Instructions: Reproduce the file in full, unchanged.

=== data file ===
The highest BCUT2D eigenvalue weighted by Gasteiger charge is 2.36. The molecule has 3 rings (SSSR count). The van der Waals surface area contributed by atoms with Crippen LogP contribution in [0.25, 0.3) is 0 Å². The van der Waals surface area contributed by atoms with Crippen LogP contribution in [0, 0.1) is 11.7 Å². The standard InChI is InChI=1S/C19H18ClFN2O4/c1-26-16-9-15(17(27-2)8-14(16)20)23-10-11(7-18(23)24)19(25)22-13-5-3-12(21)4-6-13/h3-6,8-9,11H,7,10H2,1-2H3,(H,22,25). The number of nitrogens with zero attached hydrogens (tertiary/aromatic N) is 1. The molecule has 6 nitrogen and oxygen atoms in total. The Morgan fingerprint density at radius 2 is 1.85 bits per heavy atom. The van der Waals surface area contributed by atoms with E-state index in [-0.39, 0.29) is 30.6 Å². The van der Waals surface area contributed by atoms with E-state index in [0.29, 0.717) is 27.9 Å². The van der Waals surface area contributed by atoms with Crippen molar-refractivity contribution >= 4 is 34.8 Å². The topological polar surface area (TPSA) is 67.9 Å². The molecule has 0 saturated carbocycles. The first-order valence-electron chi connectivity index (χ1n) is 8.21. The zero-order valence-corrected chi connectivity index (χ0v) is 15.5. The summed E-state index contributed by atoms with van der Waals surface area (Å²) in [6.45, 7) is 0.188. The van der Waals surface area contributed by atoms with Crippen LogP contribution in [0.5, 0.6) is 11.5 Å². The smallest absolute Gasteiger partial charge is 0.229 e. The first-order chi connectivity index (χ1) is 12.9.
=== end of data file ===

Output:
The highest BCUT2D eigenvalue weighted by Gasteiger charge is 2.36. The molecule has 3 rings (SSSR count). The van der Waals surface area contributed by atoms with Crippen LogP contribution in [0.25, 0.3) is 0 Å². The van der Waals surface area contributed by atoms with Crippen LogP contribution in [0, 0.1) is 11.7 Å². The standard InChI is InChI=1S/C19H18ClFN2O4/c1-26-16-9-15(17(27-2)8-14(16)20)23-10-11(7-18(23)24)19(25)22-13-5-3-12(21)4-6-13/h3-6,8-9,11H,7,10H2,1-2H3,(H,22,25). The number of nitrogens with zero attached hydrogens (tertiary/aromatic N) is 1. The molecule has 6 nitrogen and oxygen atoms in total. The Morgan fingerprint density at radius 2 is 1.85 bits per heavy atom. The van der Waals surface area contributed by atoms with E-state index in [-0.39, 0.29) is 30.6 Å². The van der Waals surface area contributed by atoms with E-state index in [0.29, 0.717) is 27.9 Å². The van der Waals surface area contributed by atoms with Crippen molar-refractivity contribution >= 4 is 34.8 Å². The topological polar surface area (TPSA) is 67.9 Å². The molecule has 0 saturated carbocycles. The first-order valence-electron chi connectivity index (χ1n) is 8.21. The zero-order valence-corrected chi connectivity index (χ0v) is 15.5. The summed E-state index contributed by atoms with van der Waals surface area (Å²) in [6.45, 7) is 0.188. The van der Waals surface area contributed by atoms with Crippen LogP contribution in [0.5, 0.6) is 11.5 Å². The smallest absolute Gasteiger partial charge is 0.229 e. The first-order chi connectivity index (χ1) is 12.9.